If it’s trying to do too many things.” The Architect says the best designs are “approachable”, “intuitive” and explain themselves with their own “visual language”. In other words, if you need to ask a salesperson to tell you what it does, then chances are you don’t need it. Perhaps no one does. Eventually I stumped up the courage to ask the ‘elephant in the room’ question: Is environmentalism and consumerism mutually exclusive? Outdoor retail really is a matter of selling petro-chemical- based toys to people who ostensibly love the environment. Are we all a bunch of hypocrites, or can those two strange bedfellows sleep soundly together?

“I’ve got lots of thoughts on this,” they said with a raised eyebrow. “I’m designing products to get people outside. I’m not designing a fridge or a car or a Nintendo that uses energy or fuel through its lifetime. We’re designing something to be durable and repairable and [in the case of packs] adjustable so you can hand them on to your kids or sell it to someone else and it’ll fit them, too.

“Those products are designed to get people outside enjoying the environment and hopefully encouraging them to protect the environment. To have a relationship with it and share it with their friends and family. That’s how I sleep at night.” Among gear designers, the old Eddward Abbey quote ‘It is not enough to fight for the land; it is even more important to enjoy it’, sums things up perfectly.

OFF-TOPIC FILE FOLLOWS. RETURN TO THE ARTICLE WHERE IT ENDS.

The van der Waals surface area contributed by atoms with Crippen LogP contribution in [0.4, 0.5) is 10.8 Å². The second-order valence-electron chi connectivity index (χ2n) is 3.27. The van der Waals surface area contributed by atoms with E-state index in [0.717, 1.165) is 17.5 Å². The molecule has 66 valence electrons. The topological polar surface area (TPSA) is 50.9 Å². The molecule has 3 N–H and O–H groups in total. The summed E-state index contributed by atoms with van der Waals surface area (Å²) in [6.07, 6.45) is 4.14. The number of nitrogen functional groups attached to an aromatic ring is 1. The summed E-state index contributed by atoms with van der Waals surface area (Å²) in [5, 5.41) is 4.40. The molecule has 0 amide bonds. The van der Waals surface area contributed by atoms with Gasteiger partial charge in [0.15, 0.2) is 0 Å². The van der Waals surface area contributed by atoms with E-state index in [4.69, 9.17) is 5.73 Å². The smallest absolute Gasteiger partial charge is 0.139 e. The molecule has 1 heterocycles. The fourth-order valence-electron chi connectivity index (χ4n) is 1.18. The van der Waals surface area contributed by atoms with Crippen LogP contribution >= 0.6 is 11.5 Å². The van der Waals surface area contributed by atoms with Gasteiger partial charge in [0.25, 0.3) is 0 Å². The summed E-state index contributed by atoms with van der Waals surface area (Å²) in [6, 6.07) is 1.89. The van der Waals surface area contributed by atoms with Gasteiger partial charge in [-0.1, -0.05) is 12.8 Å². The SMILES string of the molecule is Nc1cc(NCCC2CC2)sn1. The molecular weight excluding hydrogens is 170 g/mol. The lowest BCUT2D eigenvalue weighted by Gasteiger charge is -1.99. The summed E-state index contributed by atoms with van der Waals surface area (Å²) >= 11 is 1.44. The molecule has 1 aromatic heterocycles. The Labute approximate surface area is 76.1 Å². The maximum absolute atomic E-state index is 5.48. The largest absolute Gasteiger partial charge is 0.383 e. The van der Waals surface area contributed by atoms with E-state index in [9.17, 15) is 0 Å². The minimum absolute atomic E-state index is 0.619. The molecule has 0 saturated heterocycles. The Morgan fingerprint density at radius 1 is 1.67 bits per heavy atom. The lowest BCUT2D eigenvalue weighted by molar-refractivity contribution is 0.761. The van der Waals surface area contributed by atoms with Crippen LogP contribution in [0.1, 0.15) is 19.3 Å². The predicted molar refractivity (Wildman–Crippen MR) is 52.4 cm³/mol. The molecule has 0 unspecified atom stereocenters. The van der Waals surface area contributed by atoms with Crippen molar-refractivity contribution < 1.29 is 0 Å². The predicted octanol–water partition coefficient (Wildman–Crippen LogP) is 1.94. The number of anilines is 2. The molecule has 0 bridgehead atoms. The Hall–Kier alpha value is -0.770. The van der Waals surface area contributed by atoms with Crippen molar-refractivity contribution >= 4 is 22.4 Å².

The thing about designers is, they’re born fixers. They tinker with something until it works. What’s really encouraging is it sounds like that mentality is being applied not just to outdoor gear, but the system that makes it. Designers who have traditionally competed against each other are beginning to collaborate, with industry working groups aimed at reducing the global warming impact of materials and production (which make up about 85% of the impact over a product’s lifetime) springing up to tackle everything from DWR toxicity in clothing to timber sustainability in snowboards.

“All these brands have realised that they can’t do it alone – it’s about volume and sharing information. So for instance, Patagonia has just developed this rubber for their wetsuits that’s way more environmentally friendly and they’re pushing it out to everyone saying ‘please use this’ because it’s better for everyone – and the environment – if the volumes are greater.”

Chatting with The Architect you get the impression that there’s nothing that can’t be fixed, improved, hacked with a pen and paper and a few sharp minds – even the whole economic system that underpins the industry. I certainly hope that’s true.